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Recovery & Hospitality: An Interview with Ben’s Friends Co-Founder

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Ben’s Friends is a support group addressing the unique challenges of the food and beverage industry.

Working in the hospitality industry means playing a role in other people having a good time, but that often translates as a stressful demanding job and long hours. It’s not surprising, then, that the food and hospitality industry has the highest rates of substance use disorder. After all, drinking is part of hospitality culture. However, that culture is changing with the growth of the alcohol-free market as well as well-known service workers who talk openly about their recovery in an attempt to support their peers.

We spoke to Ben’s Friends co-founder, Mickey Bakst, about the unique challenges people in the industry face, how they are changing that, and his hopes for the future of the service industry.

Interview with Mickey Bakst, Co-Founder of Ben’s Friends

Workit Health: What do you think are the unique challenges within the hospitality/service industry regarding substances? 

Mickey Bakst: First and foremost, the hours. Many of us work until 12:00, 1:00, or even 3:00 am. When we get off of work, there is nothing to do to unwind and nowhere to go to do so. Also the long hours, the physical stress, the lack of appropriate staffing, and the pressure to please our guests.

Workit: Since setting up Ben’s friends, how do you think that culture has changed?

Mickey: For the first time our industry is talking openly about substance abuse, and that is a major and extremely important change. Also, the industry is looking at abuse not from a disciplinary attitude, but from one of how we can help the employee. We are also seeing the end of shift drinks in places all over the country, and that is a massive change.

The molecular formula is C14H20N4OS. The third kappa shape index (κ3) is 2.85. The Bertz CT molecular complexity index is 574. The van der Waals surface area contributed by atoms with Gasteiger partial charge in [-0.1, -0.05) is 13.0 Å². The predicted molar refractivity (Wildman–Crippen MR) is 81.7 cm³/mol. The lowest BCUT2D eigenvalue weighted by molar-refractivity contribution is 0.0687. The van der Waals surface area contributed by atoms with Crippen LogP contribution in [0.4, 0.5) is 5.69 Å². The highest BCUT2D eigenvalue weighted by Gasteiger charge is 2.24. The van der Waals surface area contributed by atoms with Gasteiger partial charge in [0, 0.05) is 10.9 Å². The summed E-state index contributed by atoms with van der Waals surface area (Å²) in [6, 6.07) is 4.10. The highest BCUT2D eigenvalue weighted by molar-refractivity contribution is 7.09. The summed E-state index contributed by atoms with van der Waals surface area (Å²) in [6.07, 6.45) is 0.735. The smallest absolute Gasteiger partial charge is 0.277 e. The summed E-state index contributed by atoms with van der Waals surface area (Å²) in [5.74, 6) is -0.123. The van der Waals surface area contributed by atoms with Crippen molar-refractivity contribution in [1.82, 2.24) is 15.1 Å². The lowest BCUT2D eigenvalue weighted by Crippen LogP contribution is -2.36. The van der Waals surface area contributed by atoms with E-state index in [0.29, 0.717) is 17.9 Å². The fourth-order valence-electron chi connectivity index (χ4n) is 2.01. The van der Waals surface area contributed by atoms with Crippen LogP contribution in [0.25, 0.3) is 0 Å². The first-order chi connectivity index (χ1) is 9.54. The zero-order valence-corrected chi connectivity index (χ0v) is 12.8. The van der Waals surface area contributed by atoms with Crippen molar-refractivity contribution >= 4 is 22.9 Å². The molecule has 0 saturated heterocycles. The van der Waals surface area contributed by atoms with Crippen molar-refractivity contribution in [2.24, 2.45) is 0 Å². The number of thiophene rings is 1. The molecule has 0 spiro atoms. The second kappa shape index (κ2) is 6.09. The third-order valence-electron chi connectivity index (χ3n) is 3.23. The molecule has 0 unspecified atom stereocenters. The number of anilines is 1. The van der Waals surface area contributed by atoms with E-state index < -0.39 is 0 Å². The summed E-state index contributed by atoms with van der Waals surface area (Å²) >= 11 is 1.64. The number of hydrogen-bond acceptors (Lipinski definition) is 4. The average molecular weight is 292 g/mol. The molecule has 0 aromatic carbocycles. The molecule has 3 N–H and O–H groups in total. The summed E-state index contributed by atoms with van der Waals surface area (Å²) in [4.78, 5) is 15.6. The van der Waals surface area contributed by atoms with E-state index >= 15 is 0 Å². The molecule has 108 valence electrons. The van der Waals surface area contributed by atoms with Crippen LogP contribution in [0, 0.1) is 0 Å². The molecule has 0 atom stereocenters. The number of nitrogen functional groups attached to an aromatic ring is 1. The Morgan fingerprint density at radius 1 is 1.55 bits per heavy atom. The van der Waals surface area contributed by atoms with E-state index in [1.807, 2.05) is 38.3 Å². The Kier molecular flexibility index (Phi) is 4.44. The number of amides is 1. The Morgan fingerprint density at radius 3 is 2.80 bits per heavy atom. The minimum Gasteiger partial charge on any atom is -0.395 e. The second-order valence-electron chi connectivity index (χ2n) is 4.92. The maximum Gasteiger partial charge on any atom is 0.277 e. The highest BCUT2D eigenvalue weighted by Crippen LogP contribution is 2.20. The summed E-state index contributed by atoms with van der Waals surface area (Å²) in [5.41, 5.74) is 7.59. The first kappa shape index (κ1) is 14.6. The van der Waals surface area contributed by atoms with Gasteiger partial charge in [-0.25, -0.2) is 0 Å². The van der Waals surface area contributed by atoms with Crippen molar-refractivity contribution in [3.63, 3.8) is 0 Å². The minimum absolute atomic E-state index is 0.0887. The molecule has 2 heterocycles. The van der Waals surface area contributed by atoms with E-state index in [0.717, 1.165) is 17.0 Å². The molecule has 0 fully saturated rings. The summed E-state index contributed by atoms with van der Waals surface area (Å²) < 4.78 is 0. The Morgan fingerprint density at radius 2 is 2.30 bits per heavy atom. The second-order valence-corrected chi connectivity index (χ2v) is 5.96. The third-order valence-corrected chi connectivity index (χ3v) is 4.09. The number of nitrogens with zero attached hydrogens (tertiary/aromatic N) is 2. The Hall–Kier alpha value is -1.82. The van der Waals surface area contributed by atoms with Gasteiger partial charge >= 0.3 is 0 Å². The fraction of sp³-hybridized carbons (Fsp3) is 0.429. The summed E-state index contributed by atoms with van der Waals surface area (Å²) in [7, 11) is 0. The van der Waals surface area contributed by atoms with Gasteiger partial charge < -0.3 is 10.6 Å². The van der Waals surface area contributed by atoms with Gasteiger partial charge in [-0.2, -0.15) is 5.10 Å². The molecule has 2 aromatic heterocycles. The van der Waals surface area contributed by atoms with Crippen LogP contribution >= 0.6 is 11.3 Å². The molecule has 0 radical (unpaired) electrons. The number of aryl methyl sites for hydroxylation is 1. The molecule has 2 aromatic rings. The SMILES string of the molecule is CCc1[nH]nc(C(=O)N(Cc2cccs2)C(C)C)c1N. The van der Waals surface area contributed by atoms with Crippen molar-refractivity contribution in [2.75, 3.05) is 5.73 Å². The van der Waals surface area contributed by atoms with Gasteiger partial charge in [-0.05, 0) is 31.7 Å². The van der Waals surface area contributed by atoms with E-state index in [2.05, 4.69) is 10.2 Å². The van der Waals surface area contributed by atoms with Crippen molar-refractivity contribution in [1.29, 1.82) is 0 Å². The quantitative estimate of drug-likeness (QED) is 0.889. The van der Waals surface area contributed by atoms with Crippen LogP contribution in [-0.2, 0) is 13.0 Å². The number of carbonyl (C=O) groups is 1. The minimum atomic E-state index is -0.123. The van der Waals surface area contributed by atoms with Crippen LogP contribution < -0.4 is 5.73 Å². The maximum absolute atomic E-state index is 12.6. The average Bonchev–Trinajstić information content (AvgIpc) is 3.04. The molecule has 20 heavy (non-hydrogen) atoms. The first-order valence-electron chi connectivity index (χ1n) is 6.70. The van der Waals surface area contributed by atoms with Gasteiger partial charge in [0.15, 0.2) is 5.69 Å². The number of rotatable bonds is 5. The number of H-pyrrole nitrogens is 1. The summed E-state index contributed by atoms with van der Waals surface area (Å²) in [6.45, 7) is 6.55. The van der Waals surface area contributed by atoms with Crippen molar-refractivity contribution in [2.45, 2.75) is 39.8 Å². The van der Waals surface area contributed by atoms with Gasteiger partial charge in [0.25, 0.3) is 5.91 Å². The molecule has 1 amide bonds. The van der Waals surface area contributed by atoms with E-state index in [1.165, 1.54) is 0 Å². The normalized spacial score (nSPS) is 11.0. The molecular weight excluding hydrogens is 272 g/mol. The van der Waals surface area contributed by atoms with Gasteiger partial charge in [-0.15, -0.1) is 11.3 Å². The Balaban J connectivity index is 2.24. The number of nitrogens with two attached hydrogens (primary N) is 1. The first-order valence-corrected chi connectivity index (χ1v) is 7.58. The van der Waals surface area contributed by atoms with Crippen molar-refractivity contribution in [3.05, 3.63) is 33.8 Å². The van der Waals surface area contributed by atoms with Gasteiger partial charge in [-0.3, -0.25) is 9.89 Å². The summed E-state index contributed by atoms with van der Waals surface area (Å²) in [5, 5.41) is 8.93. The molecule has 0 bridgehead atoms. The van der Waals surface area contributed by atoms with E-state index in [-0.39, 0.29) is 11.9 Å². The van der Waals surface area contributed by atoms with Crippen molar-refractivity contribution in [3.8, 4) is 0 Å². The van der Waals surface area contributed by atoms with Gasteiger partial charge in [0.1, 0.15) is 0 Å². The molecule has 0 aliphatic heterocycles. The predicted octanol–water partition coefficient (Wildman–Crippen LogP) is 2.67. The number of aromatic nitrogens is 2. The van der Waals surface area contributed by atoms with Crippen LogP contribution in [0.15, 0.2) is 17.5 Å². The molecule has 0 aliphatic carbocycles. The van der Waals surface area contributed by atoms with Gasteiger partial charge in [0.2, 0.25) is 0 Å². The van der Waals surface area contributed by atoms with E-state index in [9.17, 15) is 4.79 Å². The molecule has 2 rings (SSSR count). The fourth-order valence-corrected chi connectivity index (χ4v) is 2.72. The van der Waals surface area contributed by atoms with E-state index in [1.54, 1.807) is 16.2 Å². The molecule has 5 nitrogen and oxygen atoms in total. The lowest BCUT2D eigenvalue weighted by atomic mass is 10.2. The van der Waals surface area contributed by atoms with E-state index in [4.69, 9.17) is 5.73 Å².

Workit: What are your hopes for the industry? 

Mickey: Alcoholism and drug addiction are not going anywhere, but our hope is that as a whole the industry will continue to respond in a more open and helpful way. 

Workit: What tips would you give to someone in the industry who is struggling with substances?

Mickey: Connect with other recovering people ASAP! Doing sobriety on your own is particularly difficult. Having a network of sober people who understand how you think and feel is essential.

Workit: What might a person attending Ben’s Friends meeting expect? Is it like a 12-step support group or different? 

Mickey: Imagine a kitchen or bar area at work, filled with fellow employees. Everyone is there for one common purpose, speaking the same language, seeking the same goal.  Ben’s Friends is not a 12-step program, but a community of like-minded people all dealing with a common problem. The meetings last are loosely structured like AA, but anything goes. And we swear a lot. 

Workit: What are your five top resources for those working in the restaurant business to help support them in changing their relationship with substances? 

Mickey: Honestly the top resource is the people who make up Ben’s Friends. A newcomer is instantly provided with access to sober F&B people willing to help them in their efforts to stay sober. That, as my 38 years of sobriety tells me, is the key ingredient. Having said that, we can provide access to detox facilities, recovery centers, and other organizations that may help.

Workit: Is there anything else you want to add?

Mickey: Thank you for caring! 

For more information please visit Ben’s Friends website:

The food and hospitality industry has high rates of substance use disorder. Ben’s Friends addresses the unique challenges of recovery and hospitality.

Olivia Pennelle (Liv) has a masters in clinical social work from Portland State University. She is a mental health therapist, writer, and human activist. Her writing has appeared in STAT News, Insider, Filter Magazine, Ravishly, The Temper, and Shondaland. She is the founder of Liv’s Recovery Kitchen, Life After 12-Step Recovery, and Tera Collaborations. She lives near Portland, Oregon. Follow her on Instagram @Livwritesrecovery and @teracollaborations

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